Beginner - building a workbench - Page 4 - Woodworking Talk - Woodworkers Forum
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post #61 of 86 Old 11-22-2019, 03:16 PM Thread Starter
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@woodnthings, yes, that is the technique I am using (the bevel edge chisel version of it). Just given how fast it seems like Paul is able to do this, I feel it's simply a matter of practice more than anything.
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post #62 of 86 Old 11-22-2019, 06:20 PM
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When sawing the tenons, have you tried creating a knife wall? Itíll guide your saw as you start your cut.


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post #63 of 86 Old 11-22-2019, 11:26 PM Thread Starter
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I have created a knife wall, but perhaps not deep enough? I'll try again on the next one. But it's going to be a little while. I'm taking advice from earlier in the thread and building the benchtop + installing the vise before proceeding with any more mortise and tenon work. Having a more stable +higher platform is just going to make my life a whole lot easier.
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post #64 of 86 Old 11-23-2019, 09:08 AM
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Good idea. Sometimes it's helpful to take a break from something you are getting too focused on. At least for me it is. Sometimes when i take a break from it and later on return, I seem to be better at it than I was when i left it last.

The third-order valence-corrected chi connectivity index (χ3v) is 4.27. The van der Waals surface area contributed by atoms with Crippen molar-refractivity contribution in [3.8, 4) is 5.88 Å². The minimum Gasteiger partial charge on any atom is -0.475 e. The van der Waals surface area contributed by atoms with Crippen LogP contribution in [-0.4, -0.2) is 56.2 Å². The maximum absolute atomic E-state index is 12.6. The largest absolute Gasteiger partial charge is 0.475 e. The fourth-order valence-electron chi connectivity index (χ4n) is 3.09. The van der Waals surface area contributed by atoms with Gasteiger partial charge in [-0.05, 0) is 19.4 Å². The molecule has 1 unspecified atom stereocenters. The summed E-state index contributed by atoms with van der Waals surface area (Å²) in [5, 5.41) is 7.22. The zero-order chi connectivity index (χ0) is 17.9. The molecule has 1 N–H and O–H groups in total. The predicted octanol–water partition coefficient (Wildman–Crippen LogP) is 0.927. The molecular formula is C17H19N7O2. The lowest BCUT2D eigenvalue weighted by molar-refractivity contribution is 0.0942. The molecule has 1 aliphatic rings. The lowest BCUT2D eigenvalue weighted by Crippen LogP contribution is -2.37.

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post #65 of 86 Old 11-23-2019, 11:10 AM Thread Starter
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The real break is going to come because we are heading back to my folks for Thanksgiving. So I'll see y'all on here next Saturday!
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post #66 of 86 Old 11-23-2019, 11:54 AM
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Happy Holiday and safe travels

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post #67 of 86 Old 11-23-2019, 11:23 PM
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What type of saw are you using? A rip blade really is a help cutting tenon faces — less wandering.
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post #68 of 86 Old 12-04-2019, 12:51 AM Thread Starter
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All right then eh chaps? Back from Thanksgiving! I hope yours were great. Mine was somewhat cursed, but despite that I'm thankful to have been able to spend time with the folks and the grandparents.

In terms of building this workbench, I decided to take advice and glue up the top in two separate passes. A good thing too because I scarcely had enough glue to laminate the first five boards. Even with what I had, there are one or two joints that have slight gaps, which I'm not a fan of.

For the remaining four boards to be laminated, I erred on the side of too much glue. I also had the benefit of a plastic putty spreader and a foam roller, which helped me get the glue spread out much faster. The glue up came together much better than the first. And so. Now the benchtop is all one solid piece. Tomorrow it will be set and I can begin preparing it to use as a work surface.

My todo list is as follows:

1. Flip the bench over, clamp it up to the workmates, and plane it flat.
2. Glue the vise face to the left front of the bench (as you face it). This will be a 2x4 piece of wood that will be flush with the face of the bench and extend to where the left front leg will meet the benchtop.
3. Install the vise. Install temporary fins/keels that will clamp into the workmates near the middle of the bench.
4. Flip the vise back over and plane down the top to roughly flat.